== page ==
The details of the above are probably not exactly accurate, but the gist of it is.
Try it yourself, you'll learn more about macro and camera formats than anything I could write here in less than half an hour.
08-09-2010, 01:53 PM   #7
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QuoteQuote:
Oh yeah, forget you ever heard the term CROP FACTOR. It is BS
While I agree with most of what you say, I'm not entirely happy with the above bit.

Your points about different size sensors "seeing" just different sized areas of the image projected onto them is perfectly true.

However, most of us still see that image on our computer screens, or printed, at the same physical size as we would see the image from a full-frame camera.
So, to get to that size, the portion of the image that is "seen" by the sensor is magnified by 1.5x or whatever (1.6x for Canon).

It is this magnification to a "standard" size that causes all the confusion.

A "full frame" sensor "sees" a bigger portion of the projected circular image than an APS-C sensor does. And when the APS-C sensor's data is magnified to the same size as that of a standard full frame photo on our screen, it is blowing up a cropped part of the full frame picture - if you see what I mean. Hence the term "crop factor"

Yes, the angle of view of a 50mm lens is the same on all cameras, but the portion of the circular image that the lens projects onto the sensor plane is different for each type of sensor. So while a 50mm lens is said to be a "standard" lens, as it approximates the angle of view of the eye, this only applies to a 35mm or full frame sensor. The equivalent lens, after the smaller image section is magnified to match, would be a 33mm lens. So, either the Pentax 31mm or 35mm lenses would be about as close as we have to a "standard" lens. NOT a 50mm.

The OP was asking how all this nonsense applies to a macro lens, and the first answer is correct - 1:1 is still 1:1, but an APS-C sensor just sees less of the projected image. Yes, it is magnified onto our screens to match the image from a full frame camera, but the term 1:1 actually applies to the image projected onto the sensor, NOT what we see afterwards.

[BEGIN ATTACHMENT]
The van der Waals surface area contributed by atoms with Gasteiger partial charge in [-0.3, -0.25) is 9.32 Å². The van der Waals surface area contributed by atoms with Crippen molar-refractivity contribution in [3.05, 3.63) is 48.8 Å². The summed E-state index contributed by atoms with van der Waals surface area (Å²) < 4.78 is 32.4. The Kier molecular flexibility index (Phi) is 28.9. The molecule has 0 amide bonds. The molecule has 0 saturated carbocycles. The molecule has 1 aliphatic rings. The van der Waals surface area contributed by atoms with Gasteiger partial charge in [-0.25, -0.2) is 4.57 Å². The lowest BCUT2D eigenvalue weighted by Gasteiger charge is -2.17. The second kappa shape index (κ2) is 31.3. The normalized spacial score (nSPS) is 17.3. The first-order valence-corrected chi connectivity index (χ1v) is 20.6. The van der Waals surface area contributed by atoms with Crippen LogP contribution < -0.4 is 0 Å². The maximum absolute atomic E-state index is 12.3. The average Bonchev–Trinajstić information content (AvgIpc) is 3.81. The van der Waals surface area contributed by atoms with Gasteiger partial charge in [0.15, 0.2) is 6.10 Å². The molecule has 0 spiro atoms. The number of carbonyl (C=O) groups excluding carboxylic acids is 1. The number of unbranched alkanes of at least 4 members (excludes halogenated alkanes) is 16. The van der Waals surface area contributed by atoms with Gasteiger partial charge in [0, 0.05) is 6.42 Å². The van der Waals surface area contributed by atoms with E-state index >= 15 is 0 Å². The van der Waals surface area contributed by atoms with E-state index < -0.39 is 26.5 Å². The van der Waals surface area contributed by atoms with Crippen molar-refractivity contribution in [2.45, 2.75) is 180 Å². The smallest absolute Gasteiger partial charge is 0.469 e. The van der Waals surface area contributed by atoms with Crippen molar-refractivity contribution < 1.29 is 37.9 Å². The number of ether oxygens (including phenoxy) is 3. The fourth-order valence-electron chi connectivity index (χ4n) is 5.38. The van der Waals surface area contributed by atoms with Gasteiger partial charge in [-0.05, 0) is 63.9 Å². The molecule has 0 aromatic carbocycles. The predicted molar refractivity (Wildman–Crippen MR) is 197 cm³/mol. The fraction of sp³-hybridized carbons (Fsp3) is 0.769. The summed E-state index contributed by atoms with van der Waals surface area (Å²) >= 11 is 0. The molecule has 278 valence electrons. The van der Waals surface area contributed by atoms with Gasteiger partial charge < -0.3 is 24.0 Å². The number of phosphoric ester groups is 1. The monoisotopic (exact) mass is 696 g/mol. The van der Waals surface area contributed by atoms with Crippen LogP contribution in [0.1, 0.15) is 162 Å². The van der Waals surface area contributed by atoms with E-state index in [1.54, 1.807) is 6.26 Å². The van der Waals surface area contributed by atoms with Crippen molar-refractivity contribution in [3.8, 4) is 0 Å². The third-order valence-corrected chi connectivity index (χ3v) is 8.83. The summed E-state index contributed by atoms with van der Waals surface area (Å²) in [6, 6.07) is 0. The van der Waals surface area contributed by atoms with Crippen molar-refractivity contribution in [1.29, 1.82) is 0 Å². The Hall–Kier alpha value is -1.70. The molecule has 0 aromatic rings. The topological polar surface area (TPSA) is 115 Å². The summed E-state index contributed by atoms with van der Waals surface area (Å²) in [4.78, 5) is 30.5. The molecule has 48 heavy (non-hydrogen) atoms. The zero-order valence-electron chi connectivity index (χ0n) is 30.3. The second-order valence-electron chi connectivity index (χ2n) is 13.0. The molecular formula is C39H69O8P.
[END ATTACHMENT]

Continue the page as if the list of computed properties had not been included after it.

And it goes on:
Hope that all makes sense.....

EDIT:

Here is perhaps the best explanation

==== START QUOTE ====
Magnification factor

The crop factor is sometimes referred to as "magnification factor",[3] "focal length factor" or "focal length multiplier".[4] This usage reflects the observation that lenses of a given focal length seem to produce greater magnification on crop-factor cameras than they do on full-frame cameras. This is an advantage in, for example, bird photography, where photographers often strive to get the maximum "reach". A camera with a smaller sensor can be preferable to using a teleconverter, because the latter affects the focal ratio of the lens, which can degrade the performance of the autofocus.

It should be noted that the lens casts the same image no matter what camera it is attached to. The extra "magnification" occurs when the image is enlarged more to produce output (print or screen) that matches the output size of a full-frame camera. That is, the magnification as usually defined, from subject to focal plane, is unchanged, but the system magnification from subject to final output is increased.

==== END QUOTE ====

The whole article, which is actually very good, can be found here:

http://en.wikipedia.org/wiki/Crop_factor

Last edited by Derridale; 08-09-2010 at 02:40 PM.
08-10-2010, 02:35 AM   #8
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QuoteOriginally posted by alohadave Quote
Get over effective length. It's a meaningless term that will only confuse you.
QuoteOriginally posted by RioRico Quote
Exactly.